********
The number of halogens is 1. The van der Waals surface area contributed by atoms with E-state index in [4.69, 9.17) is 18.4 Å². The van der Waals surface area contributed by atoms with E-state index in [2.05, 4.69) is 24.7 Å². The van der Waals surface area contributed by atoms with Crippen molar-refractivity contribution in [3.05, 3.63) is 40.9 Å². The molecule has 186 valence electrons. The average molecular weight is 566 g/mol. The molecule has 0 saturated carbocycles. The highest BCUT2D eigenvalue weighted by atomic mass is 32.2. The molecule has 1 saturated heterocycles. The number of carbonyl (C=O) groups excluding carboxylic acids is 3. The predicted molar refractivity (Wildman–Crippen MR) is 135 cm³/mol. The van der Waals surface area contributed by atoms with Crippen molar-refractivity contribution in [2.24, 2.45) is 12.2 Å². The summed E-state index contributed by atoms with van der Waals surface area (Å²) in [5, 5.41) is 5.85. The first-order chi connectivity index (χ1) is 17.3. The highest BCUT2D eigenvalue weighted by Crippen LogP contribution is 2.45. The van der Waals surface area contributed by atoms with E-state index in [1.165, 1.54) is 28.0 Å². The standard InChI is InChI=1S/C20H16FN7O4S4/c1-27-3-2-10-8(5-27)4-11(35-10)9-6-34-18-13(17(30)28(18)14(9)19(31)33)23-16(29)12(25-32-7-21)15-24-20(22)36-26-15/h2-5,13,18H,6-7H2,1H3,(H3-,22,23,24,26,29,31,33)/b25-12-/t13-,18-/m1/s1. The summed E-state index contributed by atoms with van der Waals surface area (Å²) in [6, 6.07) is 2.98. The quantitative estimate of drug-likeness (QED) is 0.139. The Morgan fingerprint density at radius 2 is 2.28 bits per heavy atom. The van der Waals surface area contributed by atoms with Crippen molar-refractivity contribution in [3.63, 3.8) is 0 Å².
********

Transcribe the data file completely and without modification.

The number of halogens is 1. The van der Waals surface area contributed by atoms with E-state index in [4.69, 9.17) is 18.4 Å². The van der Waals surface area contributed by atoms with E-state index in [2.05, 4.69) is 24.7 Å². The van der Waals surface area contributed by atoms with Crippen molar-refractivity contribution in [3.05, 3.63) is 40.9 Å². The molecule has 186 valence electrons. The average molecular weight is 566 g/mol. The molecule has 0 saturated carbocycles. The highest BCUT2D eigenvalue weighted by atomic mass is 32.2. The molecule has 1 saturated heterocycles. The number of carbonyl (C=O) groups excluding carboxylic acids is 3. The predicted molar refractivity (Wildman–Crippen MR) is 135 cm³/mol. The van der Waals surface area contributed by atoms with Crippen molar-refractivity contribution in [2.24, 2.45) is 12.2 Å². The summed E-state index contributed by atoms with van der Waals surface area (Å²) in [5, 5.41) is 5.85. The first-order chi connectivity index (χ1) is 17.3. The highest BCUT2D eigenvalue weighted by Crippen LogP contribution is 2.45. The van der Waals surface area contributed by atoms with E-state index in [1.165, 1.54) is 28.0 Å². The standard InChI is InChI=1S/C20H16FN7O4S4/c1-27-3-2-10-8(5-27)4-11(35-10)9-6-34-18-13(17(30)28(18)14(9)19(31)33)23-16(29)12(25-32-7-21)15-24-20(22)36-26-15/h2-5,13,18H,6-7H2,1H3,(H3-,22,23,24,26,29,31,33)/b25-12-/t13-,18-/m1/s1. The summed E-state index contributed by atoms with van der Waals surface area (Å²) in [6, 6.07) is 2.98. The quantitative estimate of drug-likeness (QED) is 0.139. The Morgan fingerprint density at radius 2 is 2.28 bits per heavy atom. The van der Waals surface area contributed by atoms with Crippen molar-refractivity contribution in [3.63, 3.8) is 0 Å².